Stupidly took for ever to see 15a & couldn’t get “dessicate” out of my head for 16d. Latter gets my COTD
    Classic Ray T, just me that couldn’t do it justice.
    Thanks to RayT & Kath for another instructional review. Without reviews like today’s Ray T would be a dnf every time for me.

  9. I, too, found this very hard going. I had only four each of the acrosses and downs at the first pass, and after ***** time, gave up with three to go, 16d, 23a & 20d, and resorted to electronics.

    Many thanks to RayT and Kath.

  10. Just the subject of fiction that held me up for a while but the checkers came to my rescue.
    All the trademarks on show, even HM put in an appearance today.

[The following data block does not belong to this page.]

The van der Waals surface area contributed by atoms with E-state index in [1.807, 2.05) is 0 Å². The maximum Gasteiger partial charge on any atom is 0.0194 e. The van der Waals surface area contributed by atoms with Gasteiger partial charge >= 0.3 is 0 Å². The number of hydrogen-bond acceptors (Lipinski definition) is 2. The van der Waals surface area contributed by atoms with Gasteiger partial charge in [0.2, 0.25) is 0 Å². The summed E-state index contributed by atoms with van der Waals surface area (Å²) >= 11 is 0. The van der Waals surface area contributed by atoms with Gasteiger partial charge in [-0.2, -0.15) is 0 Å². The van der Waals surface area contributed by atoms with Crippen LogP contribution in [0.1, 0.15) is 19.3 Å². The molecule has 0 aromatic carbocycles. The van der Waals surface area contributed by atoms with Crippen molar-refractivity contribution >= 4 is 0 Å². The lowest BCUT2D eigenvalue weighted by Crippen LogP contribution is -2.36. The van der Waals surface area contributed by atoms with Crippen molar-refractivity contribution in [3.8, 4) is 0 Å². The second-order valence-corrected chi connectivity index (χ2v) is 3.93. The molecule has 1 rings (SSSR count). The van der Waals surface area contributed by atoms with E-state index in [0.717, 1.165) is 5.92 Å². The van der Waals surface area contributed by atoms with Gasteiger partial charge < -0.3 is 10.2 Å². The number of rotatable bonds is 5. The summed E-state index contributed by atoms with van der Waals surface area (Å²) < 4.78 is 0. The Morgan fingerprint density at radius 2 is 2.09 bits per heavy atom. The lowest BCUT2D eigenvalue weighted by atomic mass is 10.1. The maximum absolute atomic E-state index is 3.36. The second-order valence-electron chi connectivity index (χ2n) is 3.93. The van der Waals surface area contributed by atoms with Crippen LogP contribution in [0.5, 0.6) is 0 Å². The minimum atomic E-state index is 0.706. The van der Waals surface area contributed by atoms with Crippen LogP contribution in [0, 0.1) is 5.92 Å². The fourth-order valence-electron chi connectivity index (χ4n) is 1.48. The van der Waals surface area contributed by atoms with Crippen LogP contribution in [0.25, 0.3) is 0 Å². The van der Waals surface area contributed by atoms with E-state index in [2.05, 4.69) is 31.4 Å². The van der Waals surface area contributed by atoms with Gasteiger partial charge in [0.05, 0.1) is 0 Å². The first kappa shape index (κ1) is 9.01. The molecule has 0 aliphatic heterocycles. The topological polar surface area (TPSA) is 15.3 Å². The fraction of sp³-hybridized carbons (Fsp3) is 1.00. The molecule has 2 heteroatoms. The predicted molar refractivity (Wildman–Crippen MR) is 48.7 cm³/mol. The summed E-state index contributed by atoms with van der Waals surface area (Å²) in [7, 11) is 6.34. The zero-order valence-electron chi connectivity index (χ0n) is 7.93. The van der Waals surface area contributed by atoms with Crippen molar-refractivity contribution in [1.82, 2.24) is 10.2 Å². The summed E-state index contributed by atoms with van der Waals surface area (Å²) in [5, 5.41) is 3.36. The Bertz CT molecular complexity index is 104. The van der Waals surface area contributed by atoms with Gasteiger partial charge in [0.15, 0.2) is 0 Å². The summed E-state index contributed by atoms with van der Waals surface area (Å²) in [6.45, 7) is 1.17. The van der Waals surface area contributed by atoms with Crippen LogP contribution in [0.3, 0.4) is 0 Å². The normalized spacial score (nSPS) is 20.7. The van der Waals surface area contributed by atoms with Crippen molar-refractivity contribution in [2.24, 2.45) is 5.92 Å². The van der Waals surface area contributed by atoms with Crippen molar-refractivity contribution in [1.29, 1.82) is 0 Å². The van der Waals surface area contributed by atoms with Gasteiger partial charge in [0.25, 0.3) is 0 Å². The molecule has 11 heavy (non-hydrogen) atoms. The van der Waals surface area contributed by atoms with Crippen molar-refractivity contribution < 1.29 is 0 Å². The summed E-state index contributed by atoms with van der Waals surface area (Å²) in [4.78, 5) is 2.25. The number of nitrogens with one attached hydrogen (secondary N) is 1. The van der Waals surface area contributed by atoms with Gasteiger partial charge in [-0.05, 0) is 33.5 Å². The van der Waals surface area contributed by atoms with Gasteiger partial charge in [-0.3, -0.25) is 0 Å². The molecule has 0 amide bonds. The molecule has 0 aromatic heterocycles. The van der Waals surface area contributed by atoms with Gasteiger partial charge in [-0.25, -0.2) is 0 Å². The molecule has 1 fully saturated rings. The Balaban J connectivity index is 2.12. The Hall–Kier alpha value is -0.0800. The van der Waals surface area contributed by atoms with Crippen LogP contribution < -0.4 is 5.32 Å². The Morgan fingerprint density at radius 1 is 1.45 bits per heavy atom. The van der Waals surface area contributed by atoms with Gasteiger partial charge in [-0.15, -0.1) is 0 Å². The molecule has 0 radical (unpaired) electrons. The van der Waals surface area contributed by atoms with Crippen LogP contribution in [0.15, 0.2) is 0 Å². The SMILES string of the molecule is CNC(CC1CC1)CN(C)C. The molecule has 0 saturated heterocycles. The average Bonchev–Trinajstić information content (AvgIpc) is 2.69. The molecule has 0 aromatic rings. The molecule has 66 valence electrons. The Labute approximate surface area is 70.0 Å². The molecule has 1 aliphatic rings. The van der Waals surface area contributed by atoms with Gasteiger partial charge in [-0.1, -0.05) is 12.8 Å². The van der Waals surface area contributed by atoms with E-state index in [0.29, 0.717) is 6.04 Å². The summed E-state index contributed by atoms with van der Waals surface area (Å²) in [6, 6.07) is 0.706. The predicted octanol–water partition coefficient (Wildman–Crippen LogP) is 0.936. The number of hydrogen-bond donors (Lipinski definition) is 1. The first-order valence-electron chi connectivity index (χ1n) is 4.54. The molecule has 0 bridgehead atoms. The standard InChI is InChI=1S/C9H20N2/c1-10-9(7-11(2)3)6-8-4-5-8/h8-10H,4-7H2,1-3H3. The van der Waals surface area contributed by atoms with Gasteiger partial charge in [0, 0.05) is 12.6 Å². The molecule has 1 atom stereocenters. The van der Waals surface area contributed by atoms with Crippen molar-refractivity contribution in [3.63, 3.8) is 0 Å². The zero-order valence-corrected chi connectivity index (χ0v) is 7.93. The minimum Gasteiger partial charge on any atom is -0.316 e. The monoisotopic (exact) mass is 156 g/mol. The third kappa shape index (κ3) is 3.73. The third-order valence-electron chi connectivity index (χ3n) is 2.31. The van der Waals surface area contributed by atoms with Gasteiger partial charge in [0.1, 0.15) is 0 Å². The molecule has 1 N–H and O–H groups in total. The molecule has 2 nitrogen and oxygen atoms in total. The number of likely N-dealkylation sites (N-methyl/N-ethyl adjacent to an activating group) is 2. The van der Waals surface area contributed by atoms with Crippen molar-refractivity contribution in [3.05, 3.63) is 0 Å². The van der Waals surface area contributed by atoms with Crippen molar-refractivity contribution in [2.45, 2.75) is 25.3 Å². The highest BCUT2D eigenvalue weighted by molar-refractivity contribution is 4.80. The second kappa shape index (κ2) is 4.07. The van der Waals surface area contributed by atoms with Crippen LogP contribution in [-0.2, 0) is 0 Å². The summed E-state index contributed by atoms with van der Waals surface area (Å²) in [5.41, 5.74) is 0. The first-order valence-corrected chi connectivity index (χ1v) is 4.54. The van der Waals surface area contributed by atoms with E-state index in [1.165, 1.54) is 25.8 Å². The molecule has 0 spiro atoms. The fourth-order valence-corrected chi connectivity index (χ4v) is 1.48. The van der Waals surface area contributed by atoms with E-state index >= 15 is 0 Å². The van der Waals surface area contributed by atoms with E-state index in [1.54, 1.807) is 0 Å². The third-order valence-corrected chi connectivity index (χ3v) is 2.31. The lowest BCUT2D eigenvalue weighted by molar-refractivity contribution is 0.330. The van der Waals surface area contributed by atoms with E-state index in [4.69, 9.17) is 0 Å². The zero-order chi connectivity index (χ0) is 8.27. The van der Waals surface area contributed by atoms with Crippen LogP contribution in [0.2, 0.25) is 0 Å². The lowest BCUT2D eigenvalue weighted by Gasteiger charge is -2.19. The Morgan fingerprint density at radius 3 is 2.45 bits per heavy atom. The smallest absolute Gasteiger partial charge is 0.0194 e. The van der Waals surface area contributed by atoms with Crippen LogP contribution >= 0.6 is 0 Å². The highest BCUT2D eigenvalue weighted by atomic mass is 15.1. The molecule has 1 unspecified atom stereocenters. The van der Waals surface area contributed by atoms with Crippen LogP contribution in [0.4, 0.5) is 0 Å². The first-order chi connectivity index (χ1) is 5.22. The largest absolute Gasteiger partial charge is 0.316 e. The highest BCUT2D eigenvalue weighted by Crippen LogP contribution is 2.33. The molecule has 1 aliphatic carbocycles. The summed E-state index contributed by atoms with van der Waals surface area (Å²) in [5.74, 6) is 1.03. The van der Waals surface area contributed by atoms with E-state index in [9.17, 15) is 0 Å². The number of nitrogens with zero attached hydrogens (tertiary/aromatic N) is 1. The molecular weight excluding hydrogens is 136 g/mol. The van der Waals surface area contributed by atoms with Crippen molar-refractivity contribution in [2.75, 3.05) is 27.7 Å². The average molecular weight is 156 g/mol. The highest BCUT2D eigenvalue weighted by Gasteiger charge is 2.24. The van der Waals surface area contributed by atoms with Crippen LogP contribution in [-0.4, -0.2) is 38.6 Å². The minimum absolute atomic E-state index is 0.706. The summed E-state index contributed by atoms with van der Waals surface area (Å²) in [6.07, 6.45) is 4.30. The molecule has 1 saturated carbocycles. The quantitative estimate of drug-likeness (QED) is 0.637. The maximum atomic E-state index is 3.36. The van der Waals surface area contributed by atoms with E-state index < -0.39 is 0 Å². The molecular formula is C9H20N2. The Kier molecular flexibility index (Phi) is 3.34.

Top three for me were 11&12a plus 7d – a typical example of Ray T’s delicious innuendo!

    Devotions as always to Mr T and many thanks to Kath for the review. I went down the Monty Don route with 8d which seemed to work for me.

      1. I was thinking in terms of plant plugs – he’s often turning them out to put into the borders at Longmeadow.

        1. My connection is less pretty, I’m afraid.
          My MIL always used this phrase ( might be from the SW) when someone paid a loo visit, especially after a period of, well .. let’s call it a hold-up. She always used to say that, if members of her family were bad tempered, they just needed a good turnout and everything in the garden would be lovely……..
          I apologise for lowering the tone, but that is what came to my mind.

  11. 2*/4*. Another very enjoyable puzzle from RayT as we have come to expect, which I found at the easier end of his range.

    Kath, I too took some convincing about “turn out” = “unplug” but in the end settled for still slightly tenuous “please turn out / unplug the light”.